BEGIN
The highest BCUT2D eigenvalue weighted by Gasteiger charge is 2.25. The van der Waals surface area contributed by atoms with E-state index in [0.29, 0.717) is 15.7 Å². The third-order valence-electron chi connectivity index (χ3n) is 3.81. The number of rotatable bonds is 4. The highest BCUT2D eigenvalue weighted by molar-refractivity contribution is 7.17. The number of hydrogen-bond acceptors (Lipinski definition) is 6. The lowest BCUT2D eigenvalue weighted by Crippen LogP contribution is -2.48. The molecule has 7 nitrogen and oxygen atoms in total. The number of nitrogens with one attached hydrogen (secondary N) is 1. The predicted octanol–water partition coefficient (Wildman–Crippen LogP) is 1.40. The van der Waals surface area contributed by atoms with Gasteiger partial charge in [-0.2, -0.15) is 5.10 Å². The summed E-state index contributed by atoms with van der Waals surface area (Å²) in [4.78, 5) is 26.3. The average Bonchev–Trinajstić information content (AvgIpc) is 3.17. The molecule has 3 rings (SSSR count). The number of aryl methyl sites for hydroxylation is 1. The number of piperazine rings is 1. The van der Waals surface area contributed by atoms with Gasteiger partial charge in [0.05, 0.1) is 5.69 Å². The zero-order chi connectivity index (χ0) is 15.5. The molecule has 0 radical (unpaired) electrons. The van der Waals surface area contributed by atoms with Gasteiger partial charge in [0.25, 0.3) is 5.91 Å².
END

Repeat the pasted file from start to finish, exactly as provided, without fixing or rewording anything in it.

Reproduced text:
The highest BCUT2D eigenvalue weighted by Gasteiger charge is 2.25. The van der Waals surface area contributed by atoms with E-state index in [0.29, 0.717) is 15.7 Å². The third-order valence-electron chi connectivity index (χ3n) is 3.81. The number of rotatable bonds is 4. The highest BCUT2D eigenvalue weighted by molar-refractivity contribution is 7.17. The number of hydrogen-bond acceptors (Lipinski definition) is 6. The lowest BCUT2D eigenvalue weighted by Crippen LogP contribution is -2.48. The molecule has 7 nitrogen and oxygen atoms in total. The number of nitrogens with one attached hydrogen (secondary N) is 1. The predicted octanol–water partition coefficient (Wildman–Crippen LogP) is 1.40. The van der Waals surface area contributed by atoms with Gasteiger partial charge in [-0.2, -0.15) is 5.10 Å². The summed E-state index contributed by atoms with van der Waals surface area (Å²) in [4.78, 5) is 26.3. The average Bonchev–Trinajstić information content (AvgIpc) is 3.17. The molecule has 3 rings (SSSR count). The number of aryl methyl sites for hydroxylation is 1. The number of piperazine rings is 1. The van der Waals surface area contributed by atoms with Gasteiger partial charge in [0.05, 0.1) is 5.69 Å². The zero-order chi connectivity index (χ0) is 15.5. The molecule has 0 radical (unpaired) electrons. The van der Waals surface area contributed by atoms with Gasteiger partial charge in [0.25, 0.3) is 5.91 Å².